Document Type



Doctor of Education


Educational Practice

Date of Defense


Graduate Advisor

Kenton Mershon, PhD


Shawn Woodhouse, PhD

Gretchen Fricke, EdD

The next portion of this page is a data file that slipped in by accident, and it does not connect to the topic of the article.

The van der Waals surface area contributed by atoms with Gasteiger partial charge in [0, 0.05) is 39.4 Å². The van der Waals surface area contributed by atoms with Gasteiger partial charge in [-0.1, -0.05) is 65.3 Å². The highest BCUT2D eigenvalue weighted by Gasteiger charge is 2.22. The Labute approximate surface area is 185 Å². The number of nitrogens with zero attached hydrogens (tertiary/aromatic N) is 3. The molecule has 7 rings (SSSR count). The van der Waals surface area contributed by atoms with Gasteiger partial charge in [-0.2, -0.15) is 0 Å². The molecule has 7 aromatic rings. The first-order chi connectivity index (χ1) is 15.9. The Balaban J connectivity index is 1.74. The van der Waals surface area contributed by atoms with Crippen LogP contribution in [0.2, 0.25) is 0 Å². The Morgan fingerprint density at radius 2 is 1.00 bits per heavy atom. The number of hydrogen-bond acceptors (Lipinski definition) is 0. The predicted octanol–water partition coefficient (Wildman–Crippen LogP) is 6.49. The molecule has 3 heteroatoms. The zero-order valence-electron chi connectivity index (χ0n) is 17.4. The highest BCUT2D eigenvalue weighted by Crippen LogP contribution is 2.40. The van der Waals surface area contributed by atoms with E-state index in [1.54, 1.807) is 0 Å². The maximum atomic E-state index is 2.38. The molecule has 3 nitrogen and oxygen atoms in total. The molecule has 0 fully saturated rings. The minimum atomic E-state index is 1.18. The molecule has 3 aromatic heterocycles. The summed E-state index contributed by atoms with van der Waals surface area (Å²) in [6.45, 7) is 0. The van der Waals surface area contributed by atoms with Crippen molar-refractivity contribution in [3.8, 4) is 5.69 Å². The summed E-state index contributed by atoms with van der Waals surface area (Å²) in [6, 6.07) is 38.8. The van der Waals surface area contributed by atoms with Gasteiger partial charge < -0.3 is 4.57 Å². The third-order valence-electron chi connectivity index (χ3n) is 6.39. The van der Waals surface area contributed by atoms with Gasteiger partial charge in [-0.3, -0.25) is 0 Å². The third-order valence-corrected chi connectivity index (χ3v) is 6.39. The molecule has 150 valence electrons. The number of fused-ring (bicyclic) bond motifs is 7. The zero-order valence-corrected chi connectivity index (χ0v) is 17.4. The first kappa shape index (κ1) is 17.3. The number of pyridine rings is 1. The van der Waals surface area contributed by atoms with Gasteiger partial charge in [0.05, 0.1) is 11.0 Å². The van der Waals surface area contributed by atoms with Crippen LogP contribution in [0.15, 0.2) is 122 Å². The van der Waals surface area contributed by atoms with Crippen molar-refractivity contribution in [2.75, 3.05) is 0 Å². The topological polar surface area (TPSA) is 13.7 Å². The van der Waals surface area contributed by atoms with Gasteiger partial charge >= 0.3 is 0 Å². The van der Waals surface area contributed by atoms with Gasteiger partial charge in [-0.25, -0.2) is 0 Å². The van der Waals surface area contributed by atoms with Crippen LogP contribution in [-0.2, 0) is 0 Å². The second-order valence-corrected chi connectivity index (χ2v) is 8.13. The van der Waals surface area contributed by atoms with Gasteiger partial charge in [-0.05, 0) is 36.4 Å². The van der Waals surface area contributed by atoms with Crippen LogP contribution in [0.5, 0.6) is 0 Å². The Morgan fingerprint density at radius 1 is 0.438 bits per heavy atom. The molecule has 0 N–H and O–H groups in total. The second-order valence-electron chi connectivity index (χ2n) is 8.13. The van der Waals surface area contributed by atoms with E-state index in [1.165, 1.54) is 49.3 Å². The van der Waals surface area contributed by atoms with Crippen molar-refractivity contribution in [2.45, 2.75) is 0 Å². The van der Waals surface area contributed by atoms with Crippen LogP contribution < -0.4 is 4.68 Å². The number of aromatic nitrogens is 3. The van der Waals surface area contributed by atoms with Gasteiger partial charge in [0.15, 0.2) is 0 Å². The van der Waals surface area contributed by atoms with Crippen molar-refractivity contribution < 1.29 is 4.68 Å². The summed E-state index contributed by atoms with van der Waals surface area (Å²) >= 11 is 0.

Emotional intelligence gained interest in the early 1990s from researchers in hopes of assessing how understanding and developing emotions can help individuals be “healthy, rich, successful, loved, and happy” (Mayer et al., 2001, p. xi). Because of the expanded interest, increasing implications began occurring at the postsecondary level of education (Petrides et al., 2018). Trait emotional intelligence focuses on perceptions of oneself and others, illustrating how we regulate our emotions and recognize them in others. This qualitative study aimed to explore the impact of an ultra-brief intervention on the trait emotional intelligence development of university student leaders and how they perceived the effectiveness of the intervention. The study also looked to find how students specifically used the sociability factor in their roles as student leaders. The researchers conducted interviews followed by thematic analysis to reveal reoccurring codes, themes, and patterns that emerged from the data set. The findings suggest that students perceive the ultra-brief intervention as effective while engaging elements of the sociability factor of trait emotional intelligence.